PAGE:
In an article published at The Nation, 350.org founder Bill McKibben portrays methane as a dangerous greenhouse gas. Here's why he's wrong.
June 1, 2016
By James Golsan
Senate Bill 127, along with its companion, House Bill 936, is one of several bills put forward this session to expand the existing charter school cap in Texas. Th ough the tenants of SB 127 are simple, this is important legislation for Texas.
March 30, 2016
By Nick Dranias
As the federal debt approaches $18 trillion, a balanced budget amendment has emerged as one of few viable options to curb government spending. The Article V process for amending the U.S. Constitution, however, is long and tedious.
February 16, 2016
By Isaac Orr, Mark Krumenacher
The “social” impact of sand-mining operations, including their impact on land use, scenic beauty, and property values, can be a sensitive topic. Emotion and opinion, rather than technical facts and scientific data, tend to dominate the discussion.
September 18, 2015
By Isaac Orr, Mark Krumenacher
As many as 9,000 non-metallic mines operate in Illinois, Iowa, Minnesota, and Wisconsin – approximately one mine for every 3,000 residents. Until recently, those mines have operated without opposition.
June 1, 2015
By Isaac Orr, Mark Krumenacher
Second in a series#137 (May 2015) Environmental Impacs of Industrial Silica Sand (Frac Sand) MiningHydraulic fracturing for oil and natural gas production has dramatically increased the demand for industrial silica sand, known as “frac sand,” available
May 11, 2015
By Isaac Orr, Mark Krumenacher
The rate of silica sand mining in the United States has increased in recent years, due in large part to the tremendous growth in hydraulic fracturing for oil and gas using horizontal drilling techniques.
April 22, 2015
By Abigail S. Friedman
Understanding electronic cigarettes’ effect on tobacco smoking is a central economic and policyissue. This paper examines the causal impact of e-cigarette availability on conventional cigaretteuse by adolescents.
April 20, 2015
By Nick Dranias
Being able to speak freely and donate money anonymously has a long and distinguished history in the U.S. The Declaration of Independence, the campaigns for approval of the U.S.
March 19, 2015
By Diane Bast, Matthew Glans, Gary MacDougal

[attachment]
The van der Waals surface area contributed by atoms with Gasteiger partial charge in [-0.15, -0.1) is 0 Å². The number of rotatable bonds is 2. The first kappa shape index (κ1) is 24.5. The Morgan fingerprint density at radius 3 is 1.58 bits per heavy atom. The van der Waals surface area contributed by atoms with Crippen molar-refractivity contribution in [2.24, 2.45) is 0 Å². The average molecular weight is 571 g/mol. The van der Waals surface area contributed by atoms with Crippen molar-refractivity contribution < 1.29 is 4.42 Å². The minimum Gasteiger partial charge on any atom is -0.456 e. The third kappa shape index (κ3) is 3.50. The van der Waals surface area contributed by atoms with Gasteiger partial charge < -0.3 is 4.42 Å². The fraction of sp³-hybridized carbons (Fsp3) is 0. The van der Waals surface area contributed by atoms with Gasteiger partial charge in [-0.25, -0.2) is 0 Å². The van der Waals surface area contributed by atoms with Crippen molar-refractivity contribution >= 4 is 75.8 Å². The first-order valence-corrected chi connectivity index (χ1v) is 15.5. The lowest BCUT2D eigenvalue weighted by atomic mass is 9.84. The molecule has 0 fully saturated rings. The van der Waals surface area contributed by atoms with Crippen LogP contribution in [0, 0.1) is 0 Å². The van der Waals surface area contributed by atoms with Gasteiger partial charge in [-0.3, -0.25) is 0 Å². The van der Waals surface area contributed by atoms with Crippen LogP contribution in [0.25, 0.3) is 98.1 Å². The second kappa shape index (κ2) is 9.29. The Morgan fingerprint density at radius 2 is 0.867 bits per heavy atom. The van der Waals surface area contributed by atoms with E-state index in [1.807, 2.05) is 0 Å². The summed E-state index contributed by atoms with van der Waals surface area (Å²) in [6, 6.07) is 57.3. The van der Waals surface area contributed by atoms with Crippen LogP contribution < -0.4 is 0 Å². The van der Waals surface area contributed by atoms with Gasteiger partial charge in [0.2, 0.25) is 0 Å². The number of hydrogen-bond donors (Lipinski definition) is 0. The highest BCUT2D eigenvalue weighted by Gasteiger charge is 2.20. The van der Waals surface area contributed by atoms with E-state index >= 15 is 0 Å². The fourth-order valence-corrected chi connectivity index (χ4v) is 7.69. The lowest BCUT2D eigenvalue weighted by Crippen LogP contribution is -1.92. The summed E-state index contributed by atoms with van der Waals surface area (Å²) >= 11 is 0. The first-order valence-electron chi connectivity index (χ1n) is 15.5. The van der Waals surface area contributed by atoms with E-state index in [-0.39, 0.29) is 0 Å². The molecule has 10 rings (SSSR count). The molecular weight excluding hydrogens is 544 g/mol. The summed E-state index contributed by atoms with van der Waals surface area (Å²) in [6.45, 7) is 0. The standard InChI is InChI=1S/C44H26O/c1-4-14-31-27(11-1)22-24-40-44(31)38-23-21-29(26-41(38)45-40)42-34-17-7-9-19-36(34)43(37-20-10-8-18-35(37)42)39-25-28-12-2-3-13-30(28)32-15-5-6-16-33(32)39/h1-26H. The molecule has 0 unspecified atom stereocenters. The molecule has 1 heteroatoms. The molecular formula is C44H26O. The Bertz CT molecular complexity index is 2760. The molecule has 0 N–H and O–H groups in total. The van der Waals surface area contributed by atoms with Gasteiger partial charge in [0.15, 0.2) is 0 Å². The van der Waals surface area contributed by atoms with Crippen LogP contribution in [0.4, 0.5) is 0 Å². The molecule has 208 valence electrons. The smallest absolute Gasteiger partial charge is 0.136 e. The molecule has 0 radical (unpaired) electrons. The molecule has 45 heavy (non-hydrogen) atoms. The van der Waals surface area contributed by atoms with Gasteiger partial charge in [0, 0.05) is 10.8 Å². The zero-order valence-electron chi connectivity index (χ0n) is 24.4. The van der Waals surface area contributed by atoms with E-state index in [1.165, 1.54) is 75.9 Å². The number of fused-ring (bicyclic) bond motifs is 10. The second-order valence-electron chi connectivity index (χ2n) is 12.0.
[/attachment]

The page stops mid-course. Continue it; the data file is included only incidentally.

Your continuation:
Most state governments can improve the effectiveness of their efforts to help those in poverty. This 50-state report card offers policymakers and the public a roadmap for how it can be done.
March 19, 2015
By Diane Bast, Matthew Glans, Gary MacDougal
In the nearly two decades since the Personal Responsibility and Work Opportunity Reconciliation Act of 1996 was signed into law, the nation has seen a major reduction in the number of welfare recipients.
June 23, 2014
By Paul Driessen
Pressure from the United Nations, U.S.
November 18, 2013
By Isaac Orr
Vast reserves of oil and natural gas have been known to exist in shale formations throughout the United States for decades, but extracting these resources was not economically viable until the advent of “smart drilling” technology – the combination of
June 20, 2013
By John Nothdurft
June 20, 2013 – The 518 taxing districts within Cook County have a combined “financial burden” of almost $34 billion - an average of $17,147 per Cook County household - according to a study released today by The Heartland Institute and Truth in
April 9, 2012
By National Taxpayers Union
As the 21st Century evolves and our economy begins to recover, there is near-universal agreement on the importance of expanding Americans’ access to high-speed Internet service.
October 1, 2011
By New Jersey Department of the Treasury
A non-partisan study conducted by the New Jersey Department of the Treasury studies existing research on the effects of state taxes on migration.
June 27, 2011
By Eli Lehrer
Each of the past four years, The Heartland Institute has released a report that asks fundamental questions about the nation’s property and casualty insurance regulatory environment.
June 15, 2011
By Dean Stansel
Florida Gulf Coast University Associate Professor of Economics Dean Stansel studies migration and taxation data for 100 American metropolitian areas, finding statistically significant correlations between rates of taxation and individuals' choices to
June 1, 2011
By John Garen
John Garen, professor in economics at the University of Kentucky and adjunct scholar at the Bluegrass Institute, writes an extensive study on the expansion of Medicaid in his state.
December 10, 2010
By James Moss
As unions begin to target charter schools, James Moss in his doctoral dissertation for the University of Southern California describes the effects a unionizing workforce has on charter teachers, administrators, and students' educations.
December 1, 2010
By Robert Natleson
Rob Natleson, senior fellow of the Independence Institute, presents his first policy study relating to amending the Constitution of the United States through an Article V convention.
October 1, 2010
By Herbert J. Walberg & Marc Oestreich
A Nation at Risk pointed out more than 25 years ago that the poor quality of public schools in the United States is a threat to the continuing prosperity of the country.
September 24, 2010
By Peter Ferrara
Earlier this year, Congress passed and President Barack Obama signed into law the “Patient Protection and Affordable Care Act.